What Autumn Means for Your Health

It’s time to resume your vitamin D supplementation. 

Do you live north of the 41st parallel? Or in terms that I, a geographically inept person, can understand: Do you live north of Chicago?

If so, it’s time to resume your vitamin D supplementation. Because from now until spring, you cannot make enough vitamin D from natural sunlight.

What is Vitamin D Good For?

So why do we need vitamin D in the first place? And can we get it from our foods?

First, let’s tackle the second question. No, you cannot get enough of it from your food unless you are eating a lot of sardines. No, not even if you are drinking “vitamin D fortified” milk. I am a big fan of obtaining your nutrients from your food when possible. In this case, it’s just not.

Second, what does vitamin D do? Tons of stuff! Although we call it a “vitamin” it is actually a hormone. And as such, it is a powerful chemical messenger to your organs and tissues.

The Vitamin D Society states that too little of this valuable hormone can result in “significantly higher rates of many forms of cancer‚ as well as heart disease‚ osteoporosis‚ multiple sclerosis and many other conditions and diseases.” In addition to all of those reasons to take vitamin D, research has shown that those people with a vitamin D deficiency have increased risks of respiratory illnesses including influenza. And new research indicates that the lower ones vitamin D levels are, the higher the risk of contracting Covid as well as getting very ill with it. (1, 2, 3)

Back when I was working in the Emergency Department, I would always refuse the flu shot. Each year I would point out the studies that indicated vitamin D, beta glucans, and probiotics appear to work just as well (if not better) than the hit-and-miss vaccine. Of course, I am NOT saying this is the best course for you. I am telling you what I did.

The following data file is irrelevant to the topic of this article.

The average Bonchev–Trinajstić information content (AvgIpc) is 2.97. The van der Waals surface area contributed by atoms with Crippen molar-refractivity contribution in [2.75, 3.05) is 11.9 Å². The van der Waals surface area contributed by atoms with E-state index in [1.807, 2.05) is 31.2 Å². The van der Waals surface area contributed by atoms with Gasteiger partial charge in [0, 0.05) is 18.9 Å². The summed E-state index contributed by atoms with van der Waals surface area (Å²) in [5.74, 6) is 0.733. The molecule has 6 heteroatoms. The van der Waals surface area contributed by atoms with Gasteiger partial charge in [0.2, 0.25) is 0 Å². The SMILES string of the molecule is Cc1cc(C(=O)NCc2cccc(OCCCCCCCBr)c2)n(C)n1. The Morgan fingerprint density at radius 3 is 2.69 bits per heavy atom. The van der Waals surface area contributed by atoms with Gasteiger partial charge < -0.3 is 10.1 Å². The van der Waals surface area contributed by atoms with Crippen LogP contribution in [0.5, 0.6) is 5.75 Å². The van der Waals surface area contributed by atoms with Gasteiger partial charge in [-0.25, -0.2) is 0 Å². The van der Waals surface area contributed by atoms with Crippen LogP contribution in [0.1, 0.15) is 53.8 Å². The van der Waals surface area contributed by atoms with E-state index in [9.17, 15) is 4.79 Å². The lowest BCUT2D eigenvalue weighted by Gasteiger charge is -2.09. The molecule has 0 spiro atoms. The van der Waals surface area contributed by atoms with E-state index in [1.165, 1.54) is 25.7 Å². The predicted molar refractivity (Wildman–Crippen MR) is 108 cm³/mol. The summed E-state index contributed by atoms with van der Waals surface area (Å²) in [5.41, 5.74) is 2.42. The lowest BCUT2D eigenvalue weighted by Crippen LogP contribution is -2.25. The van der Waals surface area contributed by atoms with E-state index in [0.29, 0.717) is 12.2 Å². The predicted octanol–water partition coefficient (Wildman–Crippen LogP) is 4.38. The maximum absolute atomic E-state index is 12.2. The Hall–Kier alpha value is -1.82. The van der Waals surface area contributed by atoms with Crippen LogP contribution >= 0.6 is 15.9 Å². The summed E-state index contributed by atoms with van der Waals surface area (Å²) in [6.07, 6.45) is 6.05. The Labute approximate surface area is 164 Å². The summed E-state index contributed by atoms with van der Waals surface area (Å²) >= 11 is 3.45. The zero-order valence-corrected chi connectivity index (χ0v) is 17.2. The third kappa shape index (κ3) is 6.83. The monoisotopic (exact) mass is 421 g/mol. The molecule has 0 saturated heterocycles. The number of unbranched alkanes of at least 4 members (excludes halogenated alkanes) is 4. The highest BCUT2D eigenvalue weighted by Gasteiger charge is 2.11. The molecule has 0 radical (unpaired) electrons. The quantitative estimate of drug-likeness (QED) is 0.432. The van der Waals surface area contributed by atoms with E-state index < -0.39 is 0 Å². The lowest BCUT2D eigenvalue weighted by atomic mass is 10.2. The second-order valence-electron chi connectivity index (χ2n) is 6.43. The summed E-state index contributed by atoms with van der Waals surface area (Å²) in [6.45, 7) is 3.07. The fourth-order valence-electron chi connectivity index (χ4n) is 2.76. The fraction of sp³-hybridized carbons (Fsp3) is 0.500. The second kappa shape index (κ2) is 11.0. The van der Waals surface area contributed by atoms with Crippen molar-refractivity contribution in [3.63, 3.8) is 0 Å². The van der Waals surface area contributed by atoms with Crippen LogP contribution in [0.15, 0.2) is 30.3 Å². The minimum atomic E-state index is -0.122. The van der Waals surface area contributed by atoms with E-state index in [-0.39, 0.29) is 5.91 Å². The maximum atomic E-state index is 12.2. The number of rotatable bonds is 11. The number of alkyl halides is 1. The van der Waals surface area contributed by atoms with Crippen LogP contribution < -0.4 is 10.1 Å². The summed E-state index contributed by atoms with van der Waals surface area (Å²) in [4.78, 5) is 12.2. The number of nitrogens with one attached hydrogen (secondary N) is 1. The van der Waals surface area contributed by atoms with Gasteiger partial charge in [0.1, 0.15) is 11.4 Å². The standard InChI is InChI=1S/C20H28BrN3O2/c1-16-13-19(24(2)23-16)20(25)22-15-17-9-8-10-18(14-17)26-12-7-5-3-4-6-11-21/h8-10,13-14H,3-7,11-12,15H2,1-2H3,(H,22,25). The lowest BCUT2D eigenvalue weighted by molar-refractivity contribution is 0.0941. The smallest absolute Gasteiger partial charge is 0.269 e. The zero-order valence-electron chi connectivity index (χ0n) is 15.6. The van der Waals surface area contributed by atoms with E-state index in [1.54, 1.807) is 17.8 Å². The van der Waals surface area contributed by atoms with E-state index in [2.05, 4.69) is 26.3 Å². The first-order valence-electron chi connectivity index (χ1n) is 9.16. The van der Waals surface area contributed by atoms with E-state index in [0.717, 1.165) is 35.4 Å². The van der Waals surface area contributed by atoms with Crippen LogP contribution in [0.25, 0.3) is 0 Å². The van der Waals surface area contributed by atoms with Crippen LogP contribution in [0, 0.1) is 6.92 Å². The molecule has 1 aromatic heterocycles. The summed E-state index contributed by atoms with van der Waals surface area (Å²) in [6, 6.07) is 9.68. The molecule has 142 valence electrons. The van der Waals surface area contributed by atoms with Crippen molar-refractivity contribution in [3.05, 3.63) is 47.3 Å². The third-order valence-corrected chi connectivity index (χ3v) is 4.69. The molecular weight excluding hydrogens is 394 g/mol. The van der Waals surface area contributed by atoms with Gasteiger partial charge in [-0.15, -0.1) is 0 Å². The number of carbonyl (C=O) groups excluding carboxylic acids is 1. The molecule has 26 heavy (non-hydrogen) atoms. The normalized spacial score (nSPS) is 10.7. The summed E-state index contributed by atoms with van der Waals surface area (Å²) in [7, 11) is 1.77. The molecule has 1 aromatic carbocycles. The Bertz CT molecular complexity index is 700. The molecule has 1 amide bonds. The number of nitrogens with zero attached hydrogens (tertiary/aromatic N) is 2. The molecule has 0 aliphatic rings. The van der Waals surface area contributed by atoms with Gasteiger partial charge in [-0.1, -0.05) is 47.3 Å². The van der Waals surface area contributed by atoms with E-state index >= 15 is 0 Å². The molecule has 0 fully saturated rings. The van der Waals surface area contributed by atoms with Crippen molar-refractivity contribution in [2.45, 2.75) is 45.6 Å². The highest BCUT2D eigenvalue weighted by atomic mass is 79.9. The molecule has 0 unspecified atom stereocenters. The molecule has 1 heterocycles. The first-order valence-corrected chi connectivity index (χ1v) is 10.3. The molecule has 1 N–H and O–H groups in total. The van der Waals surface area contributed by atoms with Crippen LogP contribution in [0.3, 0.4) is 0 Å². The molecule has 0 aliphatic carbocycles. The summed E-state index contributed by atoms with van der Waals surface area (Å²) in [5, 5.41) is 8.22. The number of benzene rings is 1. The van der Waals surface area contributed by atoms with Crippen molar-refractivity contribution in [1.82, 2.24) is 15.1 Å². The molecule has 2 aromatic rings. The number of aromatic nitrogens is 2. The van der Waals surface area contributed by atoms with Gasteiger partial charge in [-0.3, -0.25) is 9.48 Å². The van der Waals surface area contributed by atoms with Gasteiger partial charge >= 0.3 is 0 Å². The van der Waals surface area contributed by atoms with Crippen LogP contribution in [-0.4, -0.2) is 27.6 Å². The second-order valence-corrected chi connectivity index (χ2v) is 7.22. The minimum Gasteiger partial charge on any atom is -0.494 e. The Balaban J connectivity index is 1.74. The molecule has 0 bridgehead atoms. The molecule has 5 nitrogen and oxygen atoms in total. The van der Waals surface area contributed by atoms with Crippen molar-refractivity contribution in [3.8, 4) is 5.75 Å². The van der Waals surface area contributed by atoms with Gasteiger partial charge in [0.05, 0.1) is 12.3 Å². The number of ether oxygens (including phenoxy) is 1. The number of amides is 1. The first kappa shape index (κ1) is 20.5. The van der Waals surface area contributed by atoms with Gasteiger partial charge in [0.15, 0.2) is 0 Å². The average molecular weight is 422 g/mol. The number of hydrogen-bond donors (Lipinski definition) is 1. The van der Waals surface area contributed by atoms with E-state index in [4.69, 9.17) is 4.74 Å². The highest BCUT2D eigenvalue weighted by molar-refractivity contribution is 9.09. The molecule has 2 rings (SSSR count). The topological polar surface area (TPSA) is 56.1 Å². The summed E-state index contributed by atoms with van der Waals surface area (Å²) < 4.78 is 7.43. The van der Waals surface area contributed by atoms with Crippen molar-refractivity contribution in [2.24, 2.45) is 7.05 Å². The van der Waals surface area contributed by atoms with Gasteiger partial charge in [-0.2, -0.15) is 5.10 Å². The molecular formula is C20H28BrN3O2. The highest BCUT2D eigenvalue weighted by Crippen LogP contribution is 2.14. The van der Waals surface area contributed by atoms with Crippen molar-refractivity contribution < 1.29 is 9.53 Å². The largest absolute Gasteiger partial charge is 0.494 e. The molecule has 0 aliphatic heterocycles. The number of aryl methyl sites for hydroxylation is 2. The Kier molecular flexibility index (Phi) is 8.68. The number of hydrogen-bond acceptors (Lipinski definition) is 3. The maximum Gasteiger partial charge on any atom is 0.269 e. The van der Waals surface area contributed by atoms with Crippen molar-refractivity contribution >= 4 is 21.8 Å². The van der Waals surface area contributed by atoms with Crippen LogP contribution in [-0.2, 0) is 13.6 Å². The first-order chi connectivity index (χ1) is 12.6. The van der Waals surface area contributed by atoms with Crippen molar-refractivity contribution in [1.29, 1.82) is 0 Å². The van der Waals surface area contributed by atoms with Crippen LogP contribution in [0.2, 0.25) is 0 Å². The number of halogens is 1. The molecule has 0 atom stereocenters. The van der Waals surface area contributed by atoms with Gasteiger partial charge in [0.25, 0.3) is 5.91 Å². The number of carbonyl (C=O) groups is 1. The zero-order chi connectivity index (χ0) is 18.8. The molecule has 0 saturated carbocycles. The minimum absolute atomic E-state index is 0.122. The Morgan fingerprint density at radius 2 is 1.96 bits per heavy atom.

How Much D Do I Need?

This is a common question and with good reason—there is so much contradictory information online!

Dosages vary widely. This is for a few reasons including weekly vs daily dosing, starting point, and which research body you are looking at. Another confusing part is that vitamin D is listed in either international units (IU) or micrograms (mcg) which are not at all similar.

Essentially, you want to get your blood levels to 80 ng/ml or more. (You can test your levels by using a mail-in lab service like EverlyWell.) Many people start out super low, so they’re told to take more than the average person.

The best (most consistent and research-based) recommendations I can find indicate that 2,000 IU/day (50 mcg) is what most of us should be taking. This number IS impacted by weight. Research shows that those who are overweight need 7,000 IU/day and those who are obese need as much as 8,000 IU/day (200 mcg) to raise and maintain blood vitamin D levels above 40 ng/mL. These are all far above what used to be believed. If you have any concerns about these numbers, talk to your doctor.

My Autumn Supplements

These are affiliate links. I would recommend them to you even if I didn’t get anything in return. They are excellent!

Vitamin D

One of these tablets provides 50 mcg (2000 IU) of vitamin D. The quality is pharmaceutical grade which is higher than standard supplements. (As an RN, this was very important for me when evaluating supplements.)

Durt Black

Scientifically proven to boost hydration, immunity, gut health, pH balance, electrolytes, energy, and nutrient absorption. AND it improves your hair, skin and nails!

All the good stuff my body needs, without any calories, sugar or caffeine! I love durt black!